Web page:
We have puzzled before over the habitat requirements of this species. It is certainly a species of high altitude and high rainfall as its presence here and along the main road from about Bromley eastwards suggests. However, it also occurs in much drier locations at much lower altitudes as well.

Later we saw a single Cussonia spicata in the miombo woodland. This species at least is fairly clear in its high altitude and high rainfall requirements. We did not see the third Zimbabwean Cussonia, namely C. arborea, but I understand that it does also occur at Gosho.

After a time, we arrived at another camp with ablution facilities, and next to it was an extraordinary towering rock. I thought it might be used for abseiling but I could see no way, without some extraordinary mountaineering skills, that anyone could actually climb to the top.

On our way back for lunch, we came across a colony of (Rhus) Searsia kirkii plants in fruit. This is a suffrutex Searsia which never becomes a tree. The fruits were a reddish-orange colour and quite distinctive. Several photographers immediately clustered round it.

After lunch we did a walk going down the stream system, which contains three small dams. In this part of the woodland there was little or no Diospyros whyteana, but the msasa trees were well laden with epiphytic orchids. A fairly tame herd of impala was seen.

Nothing much new was added, but we did come across a colony of small Myrsine africana plants, a species which was new to some of the group. Examination under a lens showed the translucent orange-brown glands in the lamina of the leaf.

This was a very interesting and enjoyable day of botanising in very pleasant company. A return to this venue in the rainy season, I suspect, would provide some interesting herbaceous plants.

-Mark Hyde


Tree Lore—The Oak

Can any other plant or tree have so many myths and legends surrounding it? Not to mention the very real part that this tree had to play in England’s role in world history. For hundreds of years, oaks provided the building material for her naval warships, the source of England’s ‘Heart of Oak’.

Foliage and acorns of Quercus robur

Here are a few of the less weird ones.
• Because of its deep roots the oak symbolizes a god whose law extends to heaven, earth, and the underworld.
• The oak is said to be sacred to: Allah. Jehovah, Zeus, Jupiter, Thor, Mars, the Dagda, Hercules, Hou—the oak god of Guernsey, Janicot—the Basque oak god, El—the Middle Eastern oak god, Jove, Picus, Cernunnos, Herne—the Hunter, Taranis, Teutates, Belenos, Donar / Dunar / Thunar, Perkunas, Perun, Taraa, Baldur, Viribius, and Janus. It is also the tree of the wild ox-god.
• The image of Jupiter at the Capitol in Rome was originally an oak tree.
• Mary was worshiped as Our Lady of the Oak in Anjou, France. She appeared to shepherd children in Portugal as Our Lady of Fatima, crowned in roses and hovering over an oak tree.
• The oak is sacred to all thunder and lightning gods. Hercules attracted thunderstorms with sympathetic magic, by rattling an oak club in a hollow oak, or by stirring a pool with an oak branch. Clubs were made of oak in ancient Europe. Woodpeckers were thought to be knocking for rain when they tapped on oak trunks. Black animals were sacrificed to the thunder god for rain. Oaks were believed to court the lightning flash. An old English saying:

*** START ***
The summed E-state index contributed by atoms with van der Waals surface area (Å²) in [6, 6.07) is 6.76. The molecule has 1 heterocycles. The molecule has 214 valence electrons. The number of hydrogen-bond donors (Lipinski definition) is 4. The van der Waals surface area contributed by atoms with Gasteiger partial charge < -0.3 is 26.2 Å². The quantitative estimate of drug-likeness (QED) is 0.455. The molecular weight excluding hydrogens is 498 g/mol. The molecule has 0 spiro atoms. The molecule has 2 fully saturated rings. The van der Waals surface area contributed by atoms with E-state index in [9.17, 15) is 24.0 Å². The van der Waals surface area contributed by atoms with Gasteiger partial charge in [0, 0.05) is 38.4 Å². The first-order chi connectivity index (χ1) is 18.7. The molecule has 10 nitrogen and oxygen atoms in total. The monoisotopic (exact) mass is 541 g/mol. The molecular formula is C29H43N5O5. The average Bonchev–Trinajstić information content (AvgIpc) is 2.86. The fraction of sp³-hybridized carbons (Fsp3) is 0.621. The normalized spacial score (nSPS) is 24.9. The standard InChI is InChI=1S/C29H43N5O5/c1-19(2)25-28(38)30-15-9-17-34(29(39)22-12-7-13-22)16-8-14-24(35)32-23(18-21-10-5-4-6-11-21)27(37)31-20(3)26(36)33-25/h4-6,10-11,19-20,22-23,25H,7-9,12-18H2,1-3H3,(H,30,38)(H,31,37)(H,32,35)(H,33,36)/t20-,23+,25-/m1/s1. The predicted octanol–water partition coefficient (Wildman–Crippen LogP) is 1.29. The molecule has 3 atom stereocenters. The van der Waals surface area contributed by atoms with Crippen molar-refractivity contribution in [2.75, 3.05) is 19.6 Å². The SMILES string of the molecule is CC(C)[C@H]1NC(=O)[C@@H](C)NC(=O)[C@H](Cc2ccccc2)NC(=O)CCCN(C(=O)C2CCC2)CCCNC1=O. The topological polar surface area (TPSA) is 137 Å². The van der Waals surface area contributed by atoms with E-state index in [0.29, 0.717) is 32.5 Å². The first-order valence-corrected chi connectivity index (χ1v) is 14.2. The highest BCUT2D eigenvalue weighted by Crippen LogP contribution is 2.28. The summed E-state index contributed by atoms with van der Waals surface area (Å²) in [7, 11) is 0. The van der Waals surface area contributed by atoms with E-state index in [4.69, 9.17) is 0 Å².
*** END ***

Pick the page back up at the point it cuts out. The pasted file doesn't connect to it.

Beware of an oak
It draws the stroke.
• Rome awarded oak leaves to military heroes.

In Europe
• Primitive Europeans believed that oak fire strengthened the sun. Sacrifices were made to sacred oaks in Europe until well into the Middle Ages.
• It was a crime to fell an oak tree in pagan Ireland. Kildare, where the nuns of St. Brigit maintained the sacred fire, means Shrine of the Oak.
• In British folklore, ancient hollow trees (called bull oaks in England, bell oaks in Scotland and Ireland) are trees that stood in old sacred groves. They were often believed to be the home of spirits, elves, fairies or demons. You were supposed to turn your coat or cloak inside out to neutralize their magic:
Turn your cloaks
For fairy folks are in old oaks.
• Their spirits were believed to enter houses through the knotholes in oak timbers.
• Druids stood their sacred circles of stones under the shadow of a spreading oak or in a grove of oak trees. Pliny says that the Druids believed that anything found growing on an oak tree had been sent from heaven, a sign that the god had chosen the tree and made it sacred. Mistletoe found on oaks was held especially sacred. The Druids cut it each year with a golden sickle in a ritual emasculation of the sacred oak, the royal sun disc. Mistletoe does not usually grow on oaks, so it is likely that they grafted it. They associated the oak with heavenly fire. An oak tree had to be more than 30 years old before Druids would harvest mistletoe from it.
• Lithuanians offered sacrifices to oak trees for plentiful crops.
• Oak trees in Siberian groves were swathed in cloth and made offerings of kettles, reindeer hides, spoons and other valuable household articles. Orthodox Christians in Russia worshiped a holy oak until the 1870s. They fixed candles to its trunk and branches and prayed: ‘Holy oak, hallelujah, pray for us’.

• Acorns were the Celtic symbol for Zeus, the Roman symbol of Jupiter. To Greeks and Romans, the cupped acorn represented the penis glans.

• Toothaches were cured in the 18th century by driving a nail into the tooth or gum until it bled, then driving the nail into an oak tree.


Giraffe and spring colours at Gosho ParkHillside Dam, Bulawayo. Photo: Flora of Zimbabwe